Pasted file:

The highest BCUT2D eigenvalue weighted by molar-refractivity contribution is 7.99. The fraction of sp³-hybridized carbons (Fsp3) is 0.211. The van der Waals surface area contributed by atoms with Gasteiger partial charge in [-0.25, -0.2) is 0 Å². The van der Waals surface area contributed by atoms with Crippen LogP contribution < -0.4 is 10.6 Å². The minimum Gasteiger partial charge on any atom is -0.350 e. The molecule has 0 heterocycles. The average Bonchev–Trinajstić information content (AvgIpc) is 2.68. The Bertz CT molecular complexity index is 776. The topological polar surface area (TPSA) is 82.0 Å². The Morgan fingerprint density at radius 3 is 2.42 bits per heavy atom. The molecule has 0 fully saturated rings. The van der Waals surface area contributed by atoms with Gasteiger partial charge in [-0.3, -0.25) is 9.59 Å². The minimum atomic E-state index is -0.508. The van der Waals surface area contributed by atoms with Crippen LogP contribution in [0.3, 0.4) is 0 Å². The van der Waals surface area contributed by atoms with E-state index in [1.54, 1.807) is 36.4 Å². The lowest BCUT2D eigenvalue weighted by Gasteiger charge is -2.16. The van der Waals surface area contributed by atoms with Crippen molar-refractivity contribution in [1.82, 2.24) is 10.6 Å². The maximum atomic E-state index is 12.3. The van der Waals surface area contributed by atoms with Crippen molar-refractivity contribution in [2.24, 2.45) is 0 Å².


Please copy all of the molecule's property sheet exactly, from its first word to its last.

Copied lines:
The highest BCUT2D eigenvalue weighted by molar-refractivity contribution is 7.99. The fraction of sp³-hybridized carbons (Fsp3) is 0.211. The van der Waals surface area contributed by atoms with Gasteiger partial charge in [-0.25, -0.2) is 0 Å². The van der Waals surface area contributed by atoms with Crippen LogP contribution < -0.4 is 10.6 Å². The minimum Gasteiger partial charge on any atom is -0.350 e. The molecule has 0 heterocycles. The average Bonchev–Trinajstić information content (AvgIpc) is 2.68. The Bertz CT molecular complexity index is 776. The topological polar surface area (TPSA) is 82.0 Å². The Morgan fingerprint density at radius 3 is 2.42 bits per heavy atom. The molecule has 0 fully saturated rings. The van der Waals surface area contributed by atoms with Gasteiger partial charge in [-0.3, -0.25) is 9.59 Å². The minimum atomic E-state index is -0.508. The van der Waals surface area contributed by atoms with Crippen LogP contribution in [0.3, 0.4) is 0 Å². The van der Waals surface area contributed by atoms with E-state index in [1.54, 1.807) is 36.4 Å². The lowest BCUT2D eigenvalue weighted by Gasteiger charge is -2.16. The van der Waals surface area contributed by atoms with Crippen molar-refractivity contribution in [1.82, 2.24) is 10.6 Å². The maximum atomic E-state index is 12.3. The van der Waals surface area contributed by atoms with Crippen molar-refractivity contribution in [2.24, 2.45) is 0 Å².